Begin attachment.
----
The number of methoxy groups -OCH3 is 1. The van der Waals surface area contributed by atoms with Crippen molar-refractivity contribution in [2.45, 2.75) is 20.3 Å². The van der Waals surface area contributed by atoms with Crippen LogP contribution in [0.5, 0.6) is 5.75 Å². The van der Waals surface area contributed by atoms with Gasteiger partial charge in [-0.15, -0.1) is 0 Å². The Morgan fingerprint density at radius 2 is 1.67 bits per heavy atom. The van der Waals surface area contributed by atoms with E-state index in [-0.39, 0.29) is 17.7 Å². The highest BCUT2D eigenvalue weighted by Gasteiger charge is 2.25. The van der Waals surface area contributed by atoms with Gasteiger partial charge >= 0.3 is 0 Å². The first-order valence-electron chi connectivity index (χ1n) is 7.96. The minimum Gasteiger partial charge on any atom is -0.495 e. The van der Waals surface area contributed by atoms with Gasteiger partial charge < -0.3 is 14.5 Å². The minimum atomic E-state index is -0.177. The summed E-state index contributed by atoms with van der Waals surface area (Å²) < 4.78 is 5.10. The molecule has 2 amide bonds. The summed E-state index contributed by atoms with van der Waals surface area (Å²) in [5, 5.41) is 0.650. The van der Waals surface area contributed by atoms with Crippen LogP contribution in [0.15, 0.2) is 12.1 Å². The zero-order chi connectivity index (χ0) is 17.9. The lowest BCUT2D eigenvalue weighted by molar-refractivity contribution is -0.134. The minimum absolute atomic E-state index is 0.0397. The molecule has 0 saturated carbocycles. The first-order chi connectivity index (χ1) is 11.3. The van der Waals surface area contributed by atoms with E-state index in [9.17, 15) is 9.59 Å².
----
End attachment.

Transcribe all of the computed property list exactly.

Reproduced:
The number of methoxy groups -OCH3 is 1. The van der Waals surface area contributed by atoms with Crippen molar-refractivity contribution in [2.45, 2.75) is 20.3 Å². The van der Waals surface area contributed by atoms with Crippen LogP contribution in [0.5, 0.6) is 5.75 Å². The van der Waals surface area contributed by atoms with Gasteiger partial charge in [-0.15, -0.1) is 0 Å². The Morgan fingerprint density at radius 2 is 1.67 bits per heavy atom. The van der Waals surface area contributed by atoms with E-state index in [-0.39, 0.29) is 17.7 Å². The highest BCUT2D eigenvalue weighted by Gasteiger charge is 2.25. The van der Waals surface area contributed by atoms with Gasteiger partial charge >= 0.3 is 0 Å². The first-order valence-electron chi connectivity index (χ1n) is 7.96. The minimum Gasteiger partial charge on any atom is -0.495 e. The van der Waals surface area contributed by atoms with Gasteiger partial charge < -0.3 is 14.5 Å². The minimum atomic E-state index is -0.177. The summed E-state index contributed by atoms with van der Waals surface area (Å²) < 4.78 is 5.10. The molecule has 2 amide bonds. The summed E-state index contributed by atoms with van der Waals surface area (Å²) in [5, 5.41) is 0.650. The van der Waals surface area contributed by atoms with Crippen LogP contribution in [0.15, 0.2) is 12.1 Å². The zero-order chi connectivity index (χ0) is 17.9. The lowest BCUT2D eigenvalue weighted by molar-refractivity contribution is -0.134. The minimum absolute atomic E-state index is 0.0397. The molecule has 0 saturated carbocycles. The first-order chi connectivity index (χ1) is 11.3. The van der Waals surface area contributed by atoms with E-state index in [9.17, 15) is 9.59 Å².